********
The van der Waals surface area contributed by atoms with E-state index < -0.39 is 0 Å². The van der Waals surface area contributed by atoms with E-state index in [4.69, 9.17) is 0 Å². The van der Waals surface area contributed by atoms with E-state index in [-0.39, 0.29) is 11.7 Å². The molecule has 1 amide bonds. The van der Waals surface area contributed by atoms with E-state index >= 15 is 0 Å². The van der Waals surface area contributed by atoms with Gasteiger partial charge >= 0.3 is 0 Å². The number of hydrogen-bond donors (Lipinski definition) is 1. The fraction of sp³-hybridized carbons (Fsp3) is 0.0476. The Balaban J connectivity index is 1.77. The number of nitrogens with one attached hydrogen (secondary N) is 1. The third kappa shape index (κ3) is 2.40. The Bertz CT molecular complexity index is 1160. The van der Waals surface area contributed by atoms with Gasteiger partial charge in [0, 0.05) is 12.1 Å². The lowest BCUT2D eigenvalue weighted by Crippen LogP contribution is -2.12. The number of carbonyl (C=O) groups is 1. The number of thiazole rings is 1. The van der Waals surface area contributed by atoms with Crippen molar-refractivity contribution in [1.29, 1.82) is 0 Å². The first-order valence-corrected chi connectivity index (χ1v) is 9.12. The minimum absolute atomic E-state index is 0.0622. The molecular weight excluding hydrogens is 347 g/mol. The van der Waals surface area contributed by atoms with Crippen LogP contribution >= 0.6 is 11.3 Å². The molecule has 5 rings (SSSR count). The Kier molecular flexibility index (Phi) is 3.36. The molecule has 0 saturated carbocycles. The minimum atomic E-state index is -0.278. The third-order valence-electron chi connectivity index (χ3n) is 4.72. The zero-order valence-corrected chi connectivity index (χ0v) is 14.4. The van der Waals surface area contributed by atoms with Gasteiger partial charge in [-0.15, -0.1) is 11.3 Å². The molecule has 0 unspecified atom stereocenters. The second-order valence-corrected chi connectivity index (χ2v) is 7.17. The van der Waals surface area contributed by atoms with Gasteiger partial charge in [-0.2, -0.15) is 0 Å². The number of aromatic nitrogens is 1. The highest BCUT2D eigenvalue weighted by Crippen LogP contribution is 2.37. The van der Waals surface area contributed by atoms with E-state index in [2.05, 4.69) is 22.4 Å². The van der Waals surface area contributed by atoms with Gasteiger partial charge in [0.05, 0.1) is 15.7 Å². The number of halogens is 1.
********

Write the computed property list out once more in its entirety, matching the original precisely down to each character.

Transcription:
The van der Waals surface area contributed by atoms with E-state index < -0.39 is 0 Å². The van der Waals surface area contributed by atoms with E-state index in [4.69, 9.17) is 0 Å². The van der Waals surface area contributed by atoms with E-state index in [-0.39, 0.29) is 11.7 Å². The molecule has 1 amide bonds. The van der Waals surface area contributed by atoms with E-state index >= 15 is 0 Å². The van der Waals surface area contributed by atoms with Gasteiger partial charge >= 0.3 is 0 Å². The number of hydrogen-bond donors (Lipinski definition) is 1. The fraction of sp³-hybridized carbons (Fsp3) is 0.0476. The Balaban J connectivity index is 1.77. The number of nitrogens with one attached hydrogen (secondary N) is 1. The third kappa shape index (κ3) is 2.40. The Bertz CT molecular complexity index is 1160. The van der Waals surface area contributed by atoms with Gasteiger partial charge in [0, 0.05) is 12.1 Å². The lowest BCUT2D eigenvalue weighted by Crippen LogP contribution is -2.12. The number of carbonyl (C=O) groups is 1. The number of thiazole rings is 1. The van der Waals surface area contributed by atoms with Crippen molar-refractivity contribution in [1.29, 1.82) is 0 Å². The first-order valence-corrected chi connectivity index (χ1v) is 9.12. The minimum absolute atomic E-state index is 0.0622. The molecular weight excluding hydrogens is 347 g/mol. The van der Waals surface area contributed by atoms with Crippen LogP contribution >= 0.6 is 11.3 Å². The molecule has 5 rings (SSSR count). The Kier molecular flexibility index (Phi) is 3.36. The molecule has 0 saturated carbocycles. The minimum atomic E-state index is -0.278. The third-order valence-electron chi connectivity index (χ3n) is 4.72. The zero-order valence-corrected chi connectivity index (χ0v) is 14.4. The van der Waals surface area contributed by atoms with Gasteiger partial charge in [-0.15, -0.1) is 11.3 Å². The molecule has 0 unspecified atom stereocenters. The second-order valence-corrected chi connectivity index (χ2v) is 7.17. The van der Waals surface area contributed by atoms with Gasteiger partial charge in [-0.2, -0.15) is 0 Å². The number of aromatic nitrogens is 1. The highest BCUT2D eigenvalue weighted by Crippen LogP contribution is 2.37. The van der Waals surface area contributed by atoms with E-state index in [2.05, 4.69) is 22.4 Å². The van der Waals surface area contributed by atoms with Gasteiger partial charge in [0.05, 0.1) is 15.7 Å². The number of halogens is 1.